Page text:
The present invention provides a new apparatus that reduces problems associated with the manufacture of semiconductor devices, particularly glob top style semiconductor devices. Also disclosed is a method for forming the new apparatus. In accordance with one embodiment of the invention, a semiconductor die is attached to a support such as a printed circuit board (PCB) and terminals on the die are electrically connected with traces on the PCB. A surface plate is attached to the die which protects the die but leaves exposed the terminals on the die. The die is tested and burned in and, if the die passes the test, the terminals and at least a portion of the electrical connection between the die and the PCB is encased in a material such as a glob top material or underfill which may contact the surface plate. In a second embodiment, if the die fails the test after burn in, it can be removed and replaced with another die. If the die passes after burn in and an initial test, but later fails, it can be reworked by placing a replacement die over the first die and electrically connecting it with traces or pads on the PCB. In yet another embodiment, if the first die fails burn in it can be removed and replaced with a second die such as a known good die. If the die passes burn in and is underfilled, but later fails, a known good die can be attached to the first die (now glob topped) and electrically coupled with the PCB to functionally replace the first die. Using known good die (bare die which have been burned in and tested) prevents the need to bum in a replacement die if a die fails during burn in.
The invention provides a glob top style device but allows a failing die to be physically as well as functionally replaced, thereby reducing space problems associated with conventional glob top devices which cannot be physically replaced. It also provides temporary protection of the die while it is being burned in and tested without the use of glob top.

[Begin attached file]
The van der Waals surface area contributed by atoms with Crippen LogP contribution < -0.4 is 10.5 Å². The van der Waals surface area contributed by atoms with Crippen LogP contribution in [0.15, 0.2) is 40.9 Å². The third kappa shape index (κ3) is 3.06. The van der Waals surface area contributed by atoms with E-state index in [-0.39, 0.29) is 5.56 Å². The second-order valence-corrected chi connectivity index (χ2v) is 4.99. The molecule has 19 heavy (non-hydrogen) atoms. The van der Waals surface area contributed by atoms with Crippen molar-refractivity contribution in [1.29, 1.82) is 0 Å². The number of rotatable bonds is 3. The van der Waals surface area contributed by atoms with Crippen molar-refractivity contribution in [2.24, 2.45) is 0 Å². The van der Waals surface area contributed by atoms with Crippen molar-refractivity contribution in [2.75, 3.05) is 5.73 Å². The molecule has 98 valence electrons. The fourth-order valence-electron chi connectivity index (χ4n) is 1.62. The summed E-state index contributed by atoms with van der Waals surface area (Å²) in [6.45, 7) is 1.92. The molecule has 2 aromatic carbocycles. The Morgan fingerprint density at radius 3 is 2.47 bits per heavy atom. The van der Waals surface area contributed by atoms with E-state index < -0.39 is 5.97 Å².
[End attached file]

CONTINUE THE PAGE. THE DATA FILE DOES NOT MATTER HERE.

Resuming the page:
Objects and advantages will become apparent to those skilled in the art from the following detailed description read in conjunction with the appended claims and the drawings attached hereto.
FIG. 1 is an isometric view of a first in-process embodiment of the invention, and FIG. 2 is a cross section of the structure of FIG. 1.
FIG. 3 is an isometric view of the FIG. 1 structure after the addition of Underhill, and FIG. 4 is a cross section of the structure of FIG. 3.
FIG. 5 is an isometric view showing replacement of a first nonfunctional die with a second die overlying the first die, and FIG. 6 is a cross section of the FIG. 5 structure.
FIG. 7 is a cross section of an in-process assembly using a fence to form underfill material around the assembly.
FIG. 8 is an isometric view showing an embodiment of the invention comprising a surface plate having two segments, and FIG. 9 is an exploded view of the FIG. 8 structure after removal of one of the two segments.
FIGS. 10-12 are cross sections showing three steps in the formation of surface plates from a silicon wafer.
It should be emphasized that the drawings herein are not to scale but are merely schematic representations and are not intended to portray the specific parameters or the structural details of the invention, which can be determined by one of skill in the art by examination of the information herein.
In accordance with one embodiment of the invention an assembly as shown in FIGS. 1 and 2 is manufactured and includes a support 10 such as a printed circuit board (PCB) having traces or pads 12 thereon, one or more unencapsulated (bare) semiconductor die 14 having terminals 16 such as bond pads thereon attached to the PCB, and a surface plate 18 attached to one or more semiconductor die. The terminals on the die are electrically coupled with the traces or pads on the PCB using means such as bond wires 20, tape automated bonding (TAB, not shown) or another electrical interconnect. The PCB in this embodiment provides electrical rerouting (not shown) of signals to and from the die as well as supporting the die.
In the embodiment of FIGS. 1 and 2, each semiconductor die is removably attached to the printed circuit board using a die attach material (not shown), such as Ablebond 8460 available from Ablestick of California or other workable materials. A layer having a thickness of from about 0.5 mils to about two mils would sufficiently attach the die to the PCB. A cure step may be required to set the die attach material depending on the material. Any material which attaches the die to the PCB should be such that the die can be removed from the PCB without damaging the PCB if the die is later found to be nonfunctional. In addition, the material should be sufficient to allow the die to remain attached to the PCB permanently if the die is later found to be fully functional.